2 Words to Remember as We Navigate the Coronavirus Together
It’s everywhere in the news. The coronavirus (COVID-19) — the new viral strain in the coronavirus family that affects the lungs and respiratory system — is spreading, leaving a trail of anxiety in its wake. While some reports are more dramatized than others, the point is clear: Everyone should now be aware and concerned about the spread of germs. I’ve seen more “wash your hands” campaigns in the last two weeks than are posted in an elementary school bathroom. And yet, many people are still laid back about this issue. But, I don’t know their story.
I often wonder what it would be like to not be concerned about getting sick. It’s been 15 years since I’ve had that option. I see people in the depths of flu season who don’t wash their hands, and then go eat finger food. I see people who are clearly quite ill, out in public, going about their lives with no thought to the trail of germs they leave in their path. I often want to scream when I see someone sneeze and then grab a doorknob — How could they be so thoughtless?! But, I don’t know their story.
They have probably never known anyone with a suppressed immune system. They are probably blissfully unaware that a cold could kill a 30-year-old in a matter of weeks if they’re immunosuppressed. They probably don’t think twice about the people they work with and any underlying health conditions they might have because, well, they’ve never faced any themselves. If we’re being honest, I envy their naivety. They simply don’t know any different. But, I don’t know their story.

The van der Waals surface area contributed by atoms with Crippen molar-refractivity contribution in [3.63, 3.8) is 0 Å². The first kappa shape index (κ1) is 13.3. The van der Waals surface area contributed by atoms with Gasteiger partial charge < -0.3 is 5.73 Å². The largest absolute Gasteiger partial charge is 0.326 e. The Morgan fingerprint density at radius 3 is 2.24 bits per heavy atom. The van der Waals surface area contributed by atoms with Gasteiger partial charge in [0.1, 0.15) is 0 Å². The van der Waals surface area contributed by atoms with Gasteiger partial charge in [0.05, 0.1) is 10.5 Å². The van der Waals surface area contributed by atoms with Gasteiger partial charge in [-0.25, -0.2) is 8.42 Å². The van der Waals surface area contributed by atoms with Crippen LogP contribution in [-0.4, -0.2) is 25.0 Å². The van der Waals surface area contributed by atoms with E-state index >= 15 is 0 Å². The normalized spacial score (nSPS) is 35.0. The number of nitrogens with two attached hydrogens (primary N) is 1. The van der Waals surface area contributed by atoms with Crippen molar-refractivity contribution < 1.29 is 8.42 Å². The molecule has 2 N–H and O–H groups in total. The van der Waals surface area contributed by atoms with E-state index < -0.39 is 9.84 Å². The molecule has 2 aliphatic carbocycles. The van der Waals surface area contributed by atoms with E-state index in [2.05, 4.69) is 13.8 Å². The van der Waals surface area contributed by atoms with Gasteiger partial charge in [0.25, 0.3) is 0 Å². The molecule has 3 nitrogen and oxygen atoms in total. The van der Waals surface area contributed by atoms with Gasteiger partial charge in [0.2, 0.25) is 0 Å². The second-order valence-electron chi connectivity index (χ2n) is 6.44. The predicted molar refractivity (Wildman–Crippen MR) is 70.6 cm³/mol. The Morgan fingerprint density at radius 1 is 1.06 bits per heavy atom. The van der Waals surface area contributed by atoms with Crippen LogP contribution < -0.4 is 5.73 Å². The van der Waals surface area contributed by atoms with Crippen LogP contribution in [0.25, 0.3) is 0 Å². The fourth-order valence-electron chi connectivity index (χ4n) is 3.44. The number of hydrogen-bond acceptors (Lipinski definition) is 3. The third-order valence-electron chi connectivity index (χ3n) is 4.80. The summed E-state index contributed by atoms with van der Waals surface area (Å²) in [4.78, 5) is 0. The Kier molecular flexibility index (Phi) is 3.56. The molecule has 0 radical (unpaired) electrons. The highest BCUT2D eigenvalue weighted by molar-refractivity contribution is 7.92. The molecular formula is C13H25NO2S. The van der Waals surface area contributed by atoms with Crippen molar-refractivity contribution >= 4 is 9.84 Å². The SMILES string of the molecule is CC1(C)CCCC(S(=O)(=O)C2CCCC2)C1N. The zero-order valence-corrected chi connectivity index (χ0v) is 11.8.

Personally, I never leave the house without hand sanitizer and backup hand sanitizer. I always have emergency meds on me, even if I’m sure I won’t need them. If I start to feel sick, there is no “tough it out.” I get to a hospital. Fast. So, do I sound like a hypochondriac germaphobe? Well, sure. But, you don’t know my story.
Me? I’m a 30-year-old who lives every day in fear of other people’s haphazard treatment of germs. I have been immunosuppressed my entire adult life and I take the necessary precautions daily, but there are times it’s not enough. Like the time a common cold turned into pneumonia in a matter of hours, sending me to the hospital and out of work for a month. Or, the time I got the flu and couldn’t keep my daily medications down, so my brain started to misfire. I’ve had some scares. But, you don’t know my story.
Want to know what’s more annoying than having to disinfect every table I eat at? The stares. The eye rolls. The snickering judgment of others who don’t understand. Honestly, there are times when I scan the room, scan the table and think “probably clean enough” to avoid those snarky comments. I risk hospitalization to avoid the judgment of people who don’t know my story.
So, as we all navigate this coronavirus thing together as a community, a neighborhood, a school, a country, a globe — remember: be kind.
When you see a person buying up all the medical masks at Walgreens or clearing out the hand sanitizer at Target, don’t roll your eye and call them a hypochondriac. Instead, consider how scared they must be, and how hard that would be on them. You can’t put yourself in someone else’s shoes all the time, but you can be compassionate. Much of the world is getting a glimpse into how the entire immunosuppressed community lives every day. Take it as an opportunity to grow your heart.
Because remember: you don’t know someone’s story.
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Getty Images photo via LucaLorenzelli